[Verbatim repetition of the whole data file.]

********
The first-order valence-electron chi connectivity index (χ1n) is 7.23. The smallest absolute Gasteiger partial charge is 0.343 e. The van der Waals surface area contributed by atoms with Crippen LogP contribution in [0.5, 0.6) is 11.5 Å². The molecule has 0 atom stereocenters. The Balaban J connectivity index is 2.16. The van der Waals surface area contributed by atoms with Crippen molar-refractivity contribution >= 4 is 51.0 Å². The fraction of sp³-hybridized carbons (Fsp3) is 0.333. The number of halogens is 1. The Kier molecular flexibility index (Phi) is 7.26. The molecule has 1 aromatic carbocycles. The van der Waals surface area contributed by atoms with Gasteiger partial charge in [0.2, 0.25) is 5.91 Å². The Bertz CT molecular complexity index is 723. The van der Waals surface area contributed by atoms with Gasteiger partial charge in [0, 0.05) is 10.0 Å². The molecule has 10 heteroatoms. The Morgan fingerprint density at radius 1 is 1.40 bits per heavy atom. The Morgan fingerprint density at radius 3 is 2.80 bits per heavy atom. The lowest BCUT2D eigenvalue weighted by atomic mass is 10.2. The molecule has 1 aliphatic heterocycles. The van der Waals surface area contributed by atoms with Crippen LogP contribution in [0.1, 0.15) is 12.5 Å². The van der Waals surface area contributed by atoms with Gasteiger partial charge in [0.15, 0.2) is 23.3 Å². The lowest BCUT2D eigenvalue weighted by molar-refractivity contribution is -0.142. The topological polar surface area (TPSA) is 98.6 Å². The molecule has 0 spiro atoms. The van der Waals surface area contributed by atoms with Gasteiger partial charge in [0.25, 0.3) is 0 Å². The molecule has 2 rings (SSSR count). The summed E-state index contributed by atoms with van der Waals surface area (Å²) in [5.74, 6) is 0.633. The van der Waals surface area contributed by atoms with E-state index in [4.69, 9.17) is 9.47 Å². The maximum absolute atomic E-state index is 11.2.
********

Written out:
The first-order valence-electron chi connectivity index (χ1n) is 7.23. The smallest absolute Gasteiger partial charge is 0.343 e. The van der Waals surface area contributed by atoms with Crippen LogP contribution in [0.5, 0.6) is 11.5 Å². The molecule has 0 atom stereocenters. The Balaban J connectivity index is 2.16. The van der Waals surface area contributed by atoms with Crippen molar-refractivity contribution >= 4 is 51.0 Å². The fraction of sp³-hybridized carbons (Fsp3) is 0.333. The number of halogens is 1. The Kier molecular flexibility index (Phi) is 7.26. The molecule has 1 aromatic carbocycles. The van der Waals surface area contributed by atoms with Gasteiger partial charge in [0.2, 0.25) is 5.91 Å². The Bertz CT molecular complexity index is 723. The van der Waals surface area contributed by atoms with Gasteiger partial charge in [0, 0.05) is 10.0 Å². The molecule has 10 heteroatoms. The Morgan fingerprint density at radius 1 is 1.40 bits per heavy atom. The Morgan fingerprint density at radius 3 is 2.80 bits per heavy atom. The lowest BCUT2D eigenvalue weighted by atomic mass is 10.2. The molecule has 1 aliphatic heterocycles. The van der Waals surface area contributed by atoms with Crippen LogP contribution in [0.1, 0.15) is 12.5 Å². The van der Waals surface area contributed by atoms with Gasteiger partial charge in [0.15, 0.2) is 23.3 Å². The lowest BCUT2D eigenvalue weighted by molar-refractivity contribution is -0.142. The topological polar surface area (TPSA) is 98.6 Å². The molecule has 0 spiro atoms. The van der Waals surface area contributed by atoms with Gasteiger partial charge in [0.25, 0.3) is 0 Å². The molecule has 2 rings (SSSR count). The summed E-state index contributed by atoms with van der Waals surface area (Å²) in [5.74, 6) is 0.633. The van der Waals surface area contributed by atoms with E-state index in [4.69, 9.17) is 9.47 Å². The maximum absolute atomic E-state index is 11.2.